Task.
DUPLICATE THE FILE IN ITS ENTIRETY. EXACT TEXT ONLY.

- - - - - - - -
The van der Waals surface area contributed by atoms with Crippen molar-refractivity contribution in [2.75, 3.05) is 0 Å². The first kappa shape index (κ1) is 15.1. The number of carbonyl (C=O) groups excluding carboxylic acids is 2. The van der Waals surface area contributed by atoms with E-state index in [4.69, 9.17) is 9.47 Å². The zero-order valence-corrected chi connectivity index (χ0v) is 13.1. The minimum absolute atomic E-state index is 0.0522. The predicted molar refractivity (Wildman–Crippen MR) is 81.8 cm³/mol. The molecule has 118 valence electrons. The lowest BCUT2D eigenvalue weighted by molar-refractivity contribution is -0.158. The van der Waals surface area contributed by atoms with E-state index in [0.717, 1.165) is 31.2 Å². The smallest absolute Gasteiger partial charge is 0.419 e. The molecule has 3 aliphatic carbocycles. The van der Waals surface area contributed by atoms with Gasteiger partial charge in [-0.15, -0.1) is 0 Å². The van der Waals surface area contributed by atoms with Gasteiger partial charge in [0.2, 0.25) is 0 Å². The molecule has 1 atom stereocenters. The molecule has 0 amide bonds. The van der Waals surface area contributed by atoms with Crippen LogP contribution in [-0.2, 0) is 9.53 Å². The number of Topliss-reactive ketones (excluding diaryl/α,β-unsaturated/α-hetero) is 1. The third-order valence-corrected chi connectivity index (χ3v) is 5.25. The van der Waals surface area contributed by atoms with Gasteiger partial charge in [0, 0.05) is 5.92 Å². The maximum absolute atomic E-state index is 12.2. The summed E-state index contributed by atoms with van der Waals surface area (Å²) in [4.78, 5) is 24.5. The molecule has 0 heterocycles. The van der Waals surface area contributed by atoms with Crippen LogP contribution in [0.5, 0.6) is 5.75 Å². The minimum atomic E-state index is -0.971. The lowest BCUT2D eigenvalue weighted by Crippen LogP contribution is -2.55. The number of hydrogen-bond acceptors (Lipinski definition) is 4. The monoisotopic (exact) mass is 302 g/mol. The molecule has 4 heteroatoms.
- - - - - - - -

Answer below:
The van der Waals surface area contributed by atoms with Crippen molar-refractivity contribution in [2.75, 3.05) is 0 Å². The first kappa shape index (κ1) is 15.1. The number of carbonyl (C=O) groups excluding carboxylic acids is 2. The van der Waals surface area contributed by atoms with E-state index in [4.69, 9.17) is 9.47 Å². The zero-order valence-corrected chi connectivity index (χ0v) is 13.1. The minimum absolute atomic E-state index is 0.0522. The predicted molar refractivity (Wildman–Crippen MR) is 81.8 cm³/mol. The molecule has 118 valence electrons. The lowest BCUT2D eigenvalue weighted by molar-refractivity contribution is -0.158. The van der Waals surface area contributed by atoms with E-state index in [0.717, 1.165) is 31.2 Å². The smallest absolute Gasteiger partial charge is 0.419 e. The molecule has 3 aliphatic carbocycles. The van der Waals surface area contributed by atoms with Gasteiger partial charge in [-0.15, -0.1) is 0 Å². The van der Waals surface area contributed by atoms with Gasteiger partial charge in [0.2, 0.25) is 0 Å². The molecule has 1 atom stereocenters. The molecule has 0 amide bonds. The van der Waals surface area contributed by atoms with Crippen LogP contribution in [-0.2, 0) is 9.53 Å². The number of Topliss-reactive ketones (excluding diaryl/α,β-unsaturated/α-hetero) is 1. The third-order valence-corrected chi connectivity index (χ3v) is 5.25. The van der Waals surface area contributed by atoms with Gasteiger partial charge in [0, 0.05) is 5.92 Å². The maximum absolute atomic E-state index is 12.2. The summed E-state index contributed by atoms with van der Waals surface area (Å²) in [4.78, 5) is 24.5. The molecule has 0 heterocycles. The van der Waals surface area contributed by atoms with Crippen LogP contribution in [0.5, 0.6) is 5.75 Å². The minimum atomic E-state index is -0.971. The lowest BCUT2D eigenvalue weighted by Crippen LogP contribution is -2.55. The number of hydrogen-bond acceptors (Lipinski definition) is 4. The monoisotopic (exact) mass is 302 g/mol. The molecule has 4 heteroatoms.